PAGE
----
4. Ask your higher knowing: What can I do to improve my situation? What do I need to know and understand?
  5. Take action on what you learn to help get your energy moving. Action absorbs anxiety; paralysis doesn’t.

Here are some questions for self-reflection

  • Where are you experiencing tension or conflict in your life? Where are you struggling in your life or facing major challenges? Career, home, play, relationship, finances, health, emotions?
  • Would you characterize yourself as an embracer of change or a victim of change?
  • Do you face change with attention or tension?How can you use tension and conflict to grow stronger and become more authentic?
  • What is a current change or conflict in your life telling you? What area of potential is it pointing to? What quality about yourself is it pointing to?
  • Are your current tensions or conflicts the same as last year, the year before and the year before that? If so, why?
  • Do you feel you have the right and the power to decide how anyone or anything can affect you?
  • Would your colleagues, friends or family say you most often embrace change or resist change?
  • Are you hanging on for dear life in some way, shape or form in your life? Why?

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This post was written by:

Peter Vajda - who has written 24 posts on Slow Leadership.

Peter Vajda, Ph.D, C.P.C. is a founding partner of SpiritHeart, an Atlanta-based company that supports conscious living through coaching and counseling. With a practice based on the dynamic intersection of mind, body, emotion and spirit, Peter’s 'whole person' coaching approach supports deep and sustainable change and transformation. Peter facilitates and guides leaders and managers, individuals in their personal and work life, partners and couples, groups and teams to move to new levels of self-awareness, enhancing their ability to show up authentically and with a heightened sense of well be-ing, inner harmony and interpersonal effectiveness as they live their lives at work, at home, at play and in relationship. Peter is a professional speaker and published author. For more information: www.spiritheart.net , or [email protected] , or phone 770.804.9125.

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2 Comments For This Post

  1. Lee Cockerell says:

    Nice posts and good things to think about as we confront change. As Jim Collins said in his book, “Good To Great” most people settle for a good life instead of going for a great life because they mainly fear the changes they would have to adopt and most often don’t want to take the risks. You have to be careful not to end up with a lot of regrets later in your life because did not want to change. I was with Marriott for 17 years and had a great career going. I was offered a job with Disney to move to Paris. When I told my wife about the offer and asked her what she thought, she said immediately, “Let’s go.” She went on to say, “Lee, if you don’t make this change you will look back in five years and regret it.” We made the change and my career soared after that and it was the hardest job I ever had. Going through change and tough issues makes you a whole lot better leader in all parts of your life. …Lee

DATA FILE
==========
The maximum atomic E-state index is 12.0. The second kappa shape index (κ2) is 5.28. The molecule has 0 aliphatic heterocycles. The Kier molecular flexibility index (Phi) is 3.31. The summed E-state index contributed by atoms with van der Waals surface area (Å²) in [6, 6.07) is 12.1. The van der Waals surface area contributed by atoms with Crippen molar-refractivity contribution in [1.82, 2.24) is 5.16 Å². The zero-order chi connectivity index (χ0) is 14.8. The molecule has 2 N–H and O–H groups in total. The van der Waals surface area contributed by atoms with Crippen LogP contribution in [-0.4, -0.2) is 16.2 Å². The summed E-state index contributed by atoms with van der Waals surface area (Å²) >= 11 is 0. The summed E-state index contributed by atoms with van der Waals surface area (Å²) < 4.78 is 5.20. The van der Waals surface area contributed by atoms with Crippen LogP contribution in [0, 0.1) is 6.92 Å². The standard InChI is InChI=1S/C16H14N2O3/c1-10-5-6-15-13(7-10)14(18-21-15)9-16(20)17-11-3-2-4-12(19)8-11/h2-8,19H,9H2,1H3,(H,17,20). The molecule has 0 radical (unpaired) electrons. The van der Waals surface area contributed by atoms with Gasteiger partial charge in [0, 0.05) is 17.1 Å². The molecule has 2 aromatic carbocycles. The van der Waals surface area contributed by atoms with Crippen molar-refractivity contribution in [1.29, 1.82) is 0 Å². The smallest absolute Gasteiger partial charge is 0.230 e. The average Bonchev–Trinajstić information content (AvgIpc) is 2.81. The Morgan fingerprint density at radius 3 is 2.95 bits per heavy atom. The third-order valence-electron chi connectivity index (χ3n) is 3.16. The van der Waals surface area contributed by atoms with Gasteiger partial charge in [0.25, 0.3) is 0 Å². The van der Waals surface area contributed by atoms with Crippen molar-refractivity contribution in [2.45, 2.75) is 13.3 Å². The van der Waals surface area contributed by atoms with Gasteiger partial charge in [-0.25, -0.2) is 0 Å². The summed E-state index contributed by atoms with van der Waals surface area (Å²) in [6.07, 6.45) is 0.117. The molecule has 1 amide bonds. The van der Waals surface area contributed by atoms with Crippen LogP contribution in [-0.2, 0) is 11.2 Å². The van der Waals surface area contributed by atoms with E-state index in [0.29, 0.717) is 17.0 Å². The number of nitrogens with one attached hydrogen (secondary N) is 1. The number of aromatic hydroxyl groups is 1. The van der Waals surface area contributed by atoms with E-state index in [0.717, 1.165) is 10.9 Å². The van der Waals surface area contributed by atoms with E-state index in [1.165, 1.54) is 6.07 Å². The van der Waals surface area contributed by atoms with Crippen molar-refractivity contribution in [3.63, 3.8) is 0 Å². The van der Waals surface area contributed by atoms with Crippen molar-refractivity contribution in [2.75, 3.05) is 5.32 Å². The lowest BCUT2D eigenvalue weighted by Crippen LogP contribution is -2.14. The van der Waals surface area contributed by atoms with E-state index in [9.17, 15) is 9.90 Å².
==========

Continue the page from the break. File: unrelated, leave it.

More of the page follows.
2. peter vajda says:

    Hi, Lee,

    Thanks for stopping by and sharing part of your story; some thoughts, briefly:

    It’s not only about moving from good to great; it’s also about going from good to better. It’s about “moving”-forwarding the action of one’s life; self-actualization, however it unfolds.

    Settling in life, i.e., maintaining our comfort zone, often leads to discomfort in the long run (emotionally, physically, psychologically, mentally or spiritually). Eventually, our comfort zone no longer supports us, as much as one might try to “justify” doing nothing.

    Change involves risk and in such situations a support group (i.e, here, your wife) can make a big difference in helping one to see the big picture (i.e., not staying stuck or paralyzed in one small corner of the painting, life) objectively, and summmon the courage and strength to move forward.

    Finally, as you say well, change is often hard, challenging. It requires effort on many levels. That’s the long and short of it. Coming out the other end is often rewarding and insightful.

    “Be not afraid of changing slowly; be afraid only of standing still.” (Chinese Proverb ) and

    “To try is to risk failure. But risk must be taken because the greatest hazard of life is to risk nothing. The person who risks nothing does nothing, has nothing, is nothing. He may avoid suffering and sorrow, but he simply cannot learn, feel, change, grow, live, and love.” — Leo Buscaglia